For example we’ve adopted an approach that underscores the importance of early and frequent user testing, while also making it an engaging experience for all involved. Our Senior Product Designer & Product Manager once organized a fun user testing session where Engineers used our app to mix cocktails. This inventive scenario turned a standard testing exercise into an enjoyable and enlightening experience, providing valuable insights into the app’s usability in a creative and relaxed setting. This approach not only yielded useful feedback but also helped bridge the gap between Engineers and end-users, fostering a sense of empathy and a deeper understanding of user needs.
Further Reading: "Rocket Surgery Made Easy: The Do-It-Yourself Guide to Finding and Fixing Usability Problems" by Steve Krug.
Tracking Feature/Product Success — Generated by my prompts in DALL·E 3
Maintaining a database of user feedback for feature prioritization is vital. This data-driven Design approach ensures continuous improvement based on user insights and data. The UX Research team logs and curates user insights in a research database. We can keep track of the most frequent user feedback and requests 🔝 and help the Product team prioritize them.
Our research database is indexed regularly by features, requests, and user problems, allowing us to return to specific content when working on a new feature. Instead of restarting from scratch, we can use bits and pieces of old research to get started faster when we pick up new tasks.
For example we emphasize as much as possible the balance between qualitative and quantitative data to gauge user satisfaction and feature effectiveness. Qualitative insights, gathered through user interviews, surveys, and feedback forms, provide us with a deep understanding of user experiences, opinions, and feelings. This type of data offers context and depth to the quantitative metrics, such as user engagement rates and task completion times, revealing not just how users interact with our Product, but also why they interact in that way. Integrating these two types of data is crucial in the decision-making process. Utilizing tools like Dovetail, we efficiently collate, analyze, and interpret qualitative data, seamlessly merging it with quantitative metrics. This (complicated) comprehensive approach enables us to make informed decisions that are deeply rooted in a nuanced understanding of our users’ needs and experiences, ensuring that our Product development is both user-centric and data-driven.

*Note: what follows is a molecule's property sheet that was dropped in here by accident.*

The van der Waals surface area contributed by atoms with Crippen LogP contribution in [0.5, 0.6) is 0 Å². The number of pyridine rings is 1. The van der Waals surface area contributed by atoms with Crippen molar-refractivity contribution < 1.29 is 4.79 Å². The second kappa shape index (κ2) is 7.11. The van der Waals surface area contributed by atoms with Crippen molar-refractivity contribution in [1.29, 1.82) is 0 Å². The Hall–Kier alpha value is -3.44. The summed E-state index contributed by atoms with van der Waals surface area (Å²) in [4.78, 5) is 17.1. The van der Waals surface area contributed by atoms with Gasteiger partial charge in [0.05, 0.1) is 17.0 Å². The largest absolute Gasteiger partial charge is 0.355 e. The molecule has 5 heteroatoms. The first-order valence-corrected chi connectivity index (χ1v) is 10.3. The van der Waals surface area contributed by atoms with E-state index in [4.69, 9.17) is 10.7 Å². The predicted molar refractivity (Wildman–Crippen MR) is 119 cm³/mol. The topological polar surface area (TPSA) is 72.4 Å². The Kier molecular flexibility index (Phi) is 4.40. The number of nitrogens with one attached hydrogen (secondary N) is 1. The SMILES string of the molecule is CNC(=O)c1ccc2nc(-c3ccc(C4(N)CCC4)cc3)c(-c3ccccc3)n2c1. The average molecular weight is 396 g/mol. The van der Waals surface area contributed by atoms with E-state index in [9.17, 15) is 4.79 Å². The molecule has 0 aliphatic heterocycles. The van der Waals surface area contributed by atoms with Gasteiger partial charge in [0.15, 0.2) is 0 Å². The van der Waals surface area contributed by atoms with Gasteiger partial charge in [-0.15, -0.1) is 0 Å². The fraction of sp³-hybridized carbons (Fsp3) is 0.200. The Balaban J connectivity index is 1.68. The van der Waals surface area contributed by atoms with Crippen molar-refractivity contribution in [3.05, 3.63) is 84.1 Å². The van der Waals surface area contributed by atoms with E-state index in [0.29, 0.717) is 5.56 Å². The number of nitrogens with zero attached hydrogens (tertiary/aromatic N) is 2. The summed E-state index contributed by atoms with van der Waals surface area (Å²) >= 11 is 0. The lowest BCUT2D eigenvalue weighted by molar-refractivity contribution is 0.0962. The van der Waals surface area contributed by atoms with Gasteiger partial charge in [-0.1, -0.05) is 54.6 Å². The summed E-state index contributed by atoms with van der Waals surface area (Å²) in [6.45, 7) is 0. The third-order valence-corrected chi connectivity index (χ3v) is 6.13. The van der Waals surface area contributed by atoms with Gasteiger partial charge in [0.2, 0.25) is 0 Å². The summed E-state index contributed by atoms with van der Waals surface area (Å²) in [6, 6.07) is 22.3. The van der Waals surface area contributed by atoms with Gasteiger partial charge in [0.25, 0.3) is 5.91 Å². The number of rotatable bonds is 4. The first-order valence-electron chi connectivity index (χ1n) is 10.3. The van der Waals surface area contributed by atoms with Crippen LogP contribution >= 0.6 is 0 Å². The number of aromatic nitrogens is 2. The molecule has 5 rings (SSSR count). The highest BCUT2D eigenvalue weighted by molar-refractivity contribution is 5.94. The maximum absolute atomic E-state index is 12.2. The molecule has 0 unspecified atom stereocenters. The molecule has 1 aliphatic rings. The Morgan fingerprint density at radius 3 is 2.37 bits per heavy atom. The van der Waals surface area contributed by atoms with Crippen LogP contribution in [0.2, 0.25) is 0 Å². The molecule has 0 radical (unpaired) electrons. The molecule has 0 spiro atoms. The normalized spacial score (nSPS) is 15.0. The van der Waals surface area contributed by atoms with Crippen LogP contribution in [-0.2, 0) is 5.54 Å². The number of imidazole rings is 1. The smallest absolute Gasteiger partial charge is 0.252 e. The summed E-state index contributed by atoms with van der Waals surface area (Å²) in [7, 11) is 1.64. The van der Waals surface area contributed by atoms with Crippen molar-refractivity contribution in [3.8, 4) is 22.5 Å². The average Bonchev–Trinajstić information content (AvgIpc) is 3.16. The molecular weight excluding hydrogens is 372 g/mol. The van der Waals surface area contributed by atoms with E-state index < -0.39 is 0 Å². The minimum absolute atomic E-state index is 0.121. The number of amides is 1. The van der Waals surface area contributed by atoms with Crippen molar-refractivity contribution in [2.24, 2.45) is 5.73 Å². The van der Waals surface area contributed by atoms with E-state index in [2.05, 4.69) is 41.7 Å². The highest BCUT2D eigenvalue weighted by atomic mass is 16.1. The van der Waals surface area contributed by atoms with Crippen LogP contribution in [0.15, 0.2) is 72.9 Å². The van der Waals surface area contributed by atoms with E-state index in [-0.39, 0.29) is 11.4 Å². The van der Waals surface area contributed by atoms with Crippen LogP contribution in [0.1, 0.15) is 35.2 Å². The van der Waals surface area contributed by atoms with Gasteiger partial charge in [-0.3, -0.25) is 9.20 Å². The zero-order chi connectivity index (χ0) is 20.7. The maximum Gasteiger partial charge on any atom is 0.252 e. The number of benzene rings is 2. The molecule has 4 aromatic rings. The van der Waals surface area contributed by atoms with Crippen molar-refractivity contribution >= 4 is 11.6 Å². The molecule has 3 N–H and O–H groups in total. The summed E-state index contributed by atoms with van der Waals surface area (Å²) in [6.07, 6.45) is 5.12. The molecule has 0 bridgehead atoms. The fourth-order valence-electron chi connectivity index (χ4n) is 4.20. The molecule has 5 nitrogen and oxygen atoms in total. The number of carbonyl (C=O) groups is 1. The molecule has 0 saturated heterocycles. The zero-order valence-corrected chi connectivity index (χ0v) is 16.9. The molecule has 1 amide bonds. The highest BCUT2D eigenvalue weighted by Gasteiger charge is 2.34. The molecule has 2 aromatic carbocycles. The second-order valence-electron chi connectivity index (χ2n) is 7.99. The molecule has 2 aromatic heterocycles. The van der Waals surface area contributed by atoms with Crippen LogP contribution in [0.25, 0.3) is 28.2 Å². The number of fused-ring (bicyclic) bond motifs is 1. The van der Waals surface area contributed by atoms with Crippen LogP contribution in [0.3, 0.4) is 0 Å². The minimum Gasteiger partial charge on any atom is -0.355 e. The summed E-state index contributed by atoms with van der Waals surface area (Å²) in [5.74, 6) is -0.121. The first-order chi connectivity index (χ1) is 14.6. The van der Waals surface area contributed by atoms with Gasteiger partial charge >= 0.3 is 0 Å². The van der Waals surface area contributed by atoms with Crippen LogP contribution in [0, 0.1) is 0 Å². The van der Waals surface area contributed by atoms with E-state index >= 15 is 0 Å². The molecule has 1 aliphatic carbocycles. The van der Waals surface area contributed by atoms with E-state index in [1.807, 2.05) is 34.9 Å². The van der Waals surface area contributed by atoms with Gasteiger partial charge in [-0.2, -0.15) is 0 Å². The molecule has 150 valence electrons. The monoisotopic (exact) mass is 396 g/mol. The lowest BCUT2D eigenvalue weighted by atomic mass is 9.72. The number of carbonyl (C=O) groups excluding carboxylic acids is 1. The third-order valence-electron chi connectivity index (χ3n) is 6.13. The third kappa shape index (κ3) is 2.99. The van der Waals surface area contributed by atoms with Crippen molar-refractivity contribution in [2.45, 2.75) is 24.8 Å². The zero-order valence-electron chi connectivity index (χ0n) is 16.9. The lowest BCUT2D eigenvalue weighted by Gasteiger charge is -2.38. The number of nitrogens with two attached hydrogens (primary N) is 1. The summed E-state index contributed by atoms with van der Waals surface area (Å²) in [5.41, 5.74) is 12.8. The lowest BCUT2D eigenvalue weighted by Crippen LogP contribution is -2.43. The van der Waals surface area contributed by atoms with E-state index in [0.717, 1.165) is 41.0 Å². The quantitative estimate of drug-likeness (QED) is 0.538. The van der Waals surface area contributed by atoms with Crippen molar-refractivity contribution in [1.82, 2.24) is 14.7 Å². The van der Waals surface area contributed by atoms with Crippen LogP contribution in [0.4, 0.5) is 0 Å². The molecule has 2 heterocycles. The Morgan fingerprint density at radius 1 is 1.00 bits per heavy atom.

Further Reading: "Measuring the User Experience: CollectingDesignyzing, and Presenting Usability Metrics" by William Albert and Thomas Tullis.
In developing LabTwin, we've focused on ensuring that our Design meets the real needs of scientists using AI and voice technology. It's not just about using the latest technology in labs; it's about making everything more accessible and more natural for the users.
We've learned a lot along the way. These lessons 📚 remind us that our job is more than making new assistsology. We are here to create tools that help scientists in their daily work. The success of LabTwin can be seen in how it simplifies complex tasks and helps in scientific research for our customers.
As we move forward ⏩, we are excited to face new challenges and seize new opportunities. This moment is not the end of the LabTwin journey but a point where we continue to grow and bring new ideas into the ever-changing world of user experience in lab technology.